Other brain bleed could have caused death
Northland rugby player Jordan Kemp may have received proper concussion treatment earlier this year and died from an unrelated brain bleed, a former All Blacks doctor says.
The talented hooker collapsed during a game between his Otamatea Hawks side and Old Boys Marist in Whangarei on Saturday. It is believed he suffered a brain bleed after a clash of heads. He died in hospital the next day.
Kemp had been blue-carded under world-standard concussion rules earlier this season, meaning he had to see a doctor immediately after the game and get approval before he took the field again.
He did not play for five weeks after the concussion and Northland Rugby Union chief executive Jeremy Parkinson said Kemp had played for the last six weeks ‘‘symptom-free’’.
Graham Paterson, who has worked for more than 25 years in sports medicine, and was All Blacks doctor from 2004-05, said there were three possibilities regarding Kemp’s death, but the cause would not be known until after an autopsy was carried out.
‘‘He’d had a concussion that was treated perfectly and he was just in the wrong place at the wrong time and this had nothing to do with the previous concussion.’’
The next possibility was that the first head knock was more severe than first thought and a CT scan could have shown something more subtle, such as a small bleed.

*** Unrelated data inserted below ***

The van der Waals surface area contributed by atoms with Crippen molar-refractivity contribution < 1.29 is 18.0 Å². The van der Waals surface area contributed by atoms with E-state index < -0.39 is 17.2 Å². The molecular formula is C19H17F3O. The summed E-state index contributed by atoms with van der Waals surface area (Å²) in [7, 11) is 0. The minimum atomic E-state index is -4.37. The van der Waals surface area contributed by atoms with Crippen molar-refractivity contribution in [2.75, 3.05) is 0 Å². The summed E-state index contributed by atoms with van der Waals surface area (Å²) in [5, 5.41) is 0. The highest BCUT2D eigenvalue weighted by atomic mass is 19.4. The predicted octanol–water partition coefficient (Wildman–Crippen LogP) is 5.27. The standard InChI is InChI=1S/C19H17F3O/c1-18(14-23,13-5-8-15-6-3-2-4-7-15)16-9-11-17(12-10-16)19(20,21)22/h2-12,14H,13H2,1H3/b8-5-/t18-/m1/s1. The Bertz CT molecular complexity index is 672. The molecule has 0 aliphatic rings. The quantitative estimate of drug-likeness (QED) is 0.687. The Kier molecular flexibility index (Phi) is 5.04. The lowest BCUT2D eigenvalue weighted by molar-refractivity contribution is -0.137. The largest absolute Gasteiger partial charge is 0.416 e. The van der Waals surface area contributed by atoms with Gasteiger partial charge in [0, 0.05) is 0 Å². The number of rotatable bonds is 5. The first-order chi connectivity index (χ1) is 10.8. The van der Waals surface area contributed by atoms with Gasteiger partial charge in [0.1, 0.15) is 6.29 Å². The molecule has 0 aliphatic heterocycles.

‘‘Option C is that that the situation was poorly managed and relevant symptoms were not noted but that doesn’t seem to be the case.’’
The fact a small bleed may have been picked up through a CT scan does not mean doctors should be ordering one for every head knock, Paterson added.
‘‘Because of the cost you can’t go round ordering an MRI or CT scan for a little knock to the head to see if there’s any bleeding inside the brain. You use slow resolution of symptoms and neurological signs as the indicators as to whether or not you do expensive investigations.
‘‘If every rugby player who got a knock had a CT scan, ACC levies would go through the roof and we’d be complaining.’’
ACC figures show there were more than 5500 claims for sport-related concussion or brain injuries in 2013 which made for a total cost of more than $3.1 million.
Paterson said a doctor would use a standardised SCAT3 (Sport Concussion Assessment Tool) to assess whether someone could participate in full training but it was up to the individual and coach to decide when the right time to play was.
‘‘It [the SCAT3 test] is going to pick up some pretty subtle things. But that simple question of ’do you feel right in yourself?’ is the often the strongest indicator.
‘‘I can make you add up numbers and tell me what you had for breakfast yesterday and you can pass all those things but not be right in yourself. It’s such a simple, useful question as long people are honest with their answer.’’
The Northland Rugby Union will liaise with the referee from Saturday’s game to put together a ‘‘serious injury report’’, which will be passed on to the New Zealand Rugby Union. Police have referred Kemp's death to the coroner.